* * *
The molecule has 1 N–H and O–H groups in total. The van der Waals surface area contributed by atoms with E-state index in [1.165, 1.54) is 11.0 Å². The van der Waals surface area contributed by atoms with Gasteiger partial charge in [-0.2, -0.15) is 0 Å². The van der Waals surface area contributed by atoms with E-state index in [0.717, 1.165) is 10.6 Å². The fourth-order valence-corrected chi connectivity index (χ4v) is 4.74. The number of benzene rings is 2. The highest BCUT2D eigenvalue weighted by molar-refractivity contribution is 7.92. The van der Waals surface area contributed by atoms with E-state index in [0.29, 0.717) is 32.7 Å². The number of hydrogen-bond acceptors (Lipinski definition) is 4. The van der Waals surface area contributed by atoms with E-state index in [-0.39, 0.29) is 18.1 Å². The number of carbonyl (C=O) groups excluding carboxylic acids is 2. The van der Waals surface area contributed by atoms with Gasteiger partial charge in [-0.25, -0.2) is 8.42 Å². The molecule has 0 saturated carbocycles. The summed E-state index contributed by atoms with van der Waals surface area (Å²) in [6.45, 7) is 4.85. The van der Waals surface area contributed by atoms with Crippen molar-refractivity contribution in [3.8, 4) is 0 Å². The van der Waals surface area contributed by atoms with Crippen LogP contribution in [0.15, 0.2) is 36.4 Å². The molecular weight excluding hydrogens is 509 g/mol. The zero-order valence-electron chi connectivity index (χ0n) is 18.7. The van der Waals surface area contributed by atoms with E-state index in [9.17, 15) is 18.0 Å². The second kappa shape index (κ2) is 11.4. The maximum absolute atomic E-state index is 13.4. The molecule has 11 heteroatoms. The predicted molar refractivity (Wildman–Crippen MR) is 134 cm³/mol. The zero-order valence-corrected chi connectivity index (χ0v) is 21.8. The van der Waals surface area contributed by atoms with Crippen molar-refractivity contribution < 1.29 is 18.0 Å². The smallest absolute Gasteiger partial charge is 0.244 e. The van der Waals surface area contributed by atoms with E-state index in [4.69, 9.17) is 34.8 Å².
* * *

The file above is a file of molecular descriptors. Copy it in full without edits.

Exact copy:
The molecule has 1 N–H and O–H groups in total. The van der Waals surface area contributed by atoms with E-state index in [1.165, 1.54) is 11.0 Å². The van der Waals surface area contributed by atoms with Gasteiger partial charge in [-0.2, -0.15) is 0 Å². The van der Waals surface area contributed by atoms with E-state index in [0.717, 1.165) is 10.6 Å². The fourth-order valence-corrected chi connectivity index (χ4v) is 4.74. The number of benzene rings is 2. The highest BCUT2D eigenvalue weighted by molar-refractivity contribution is 7.92. The van der Waals surface area contributed by atoms with E-state index in [0.29, 0.717) is 32.7 Å². The number of hydrogen-bond acceptors (Lipinski definition) is 4. The van der Waals surface area contributed by atoms with E-state index in [-0.39, 0.29) is 18.1 Å². The number of carbonyl (C=O) groups excluding carboxylic acids is 2. The van der Waals surface area contributed by atoms with Gasteiger partial charge in [-0.25, -0.2) is 8.42 Å². The molecule has 0 saturated carbocycles. The summed E-state index contributed by atoms with van der Waals surface area (Å²) in [6.45, 7) is 4.85. The van der Waals surface area contributed by atoms with Crippen molar-refractivity contribution in [3.8, 4) is 0 Å². The van der Waals surface area contributed by atoms with Crippen LogP contribution in [0.15, 0.2) is 36.4 Å². The molecular weight excluding hydrogens is 509 g/mol. The zero-order valence-electron chi connectivity index (χ0n) is 18.7. The van der Waals surface area contributed by atoms with E-state index in [9.17, 15) is 18.0 Å². The second kappa shape index (κ2) is 11.4. The maximum absolute atomic E-state index is 13.4. The molecule has 11 heteroatoms. The predicted molar refractivity (Wildman–Crippen MR) is 134 cm³/mol. The zero-order valence-corrected chi connectivity index (χ0v) is 21.8. The van der Waals surface area contributed by atoms with Crippen molar-refractivity contribution < 1.29 is 18.0 Å². The smallest absolute Gasteiger partial charge is 0.244 e. The van der Waals surface area contributed by atoms with E-state index in [4.69, 9.17) is 34.8 Å².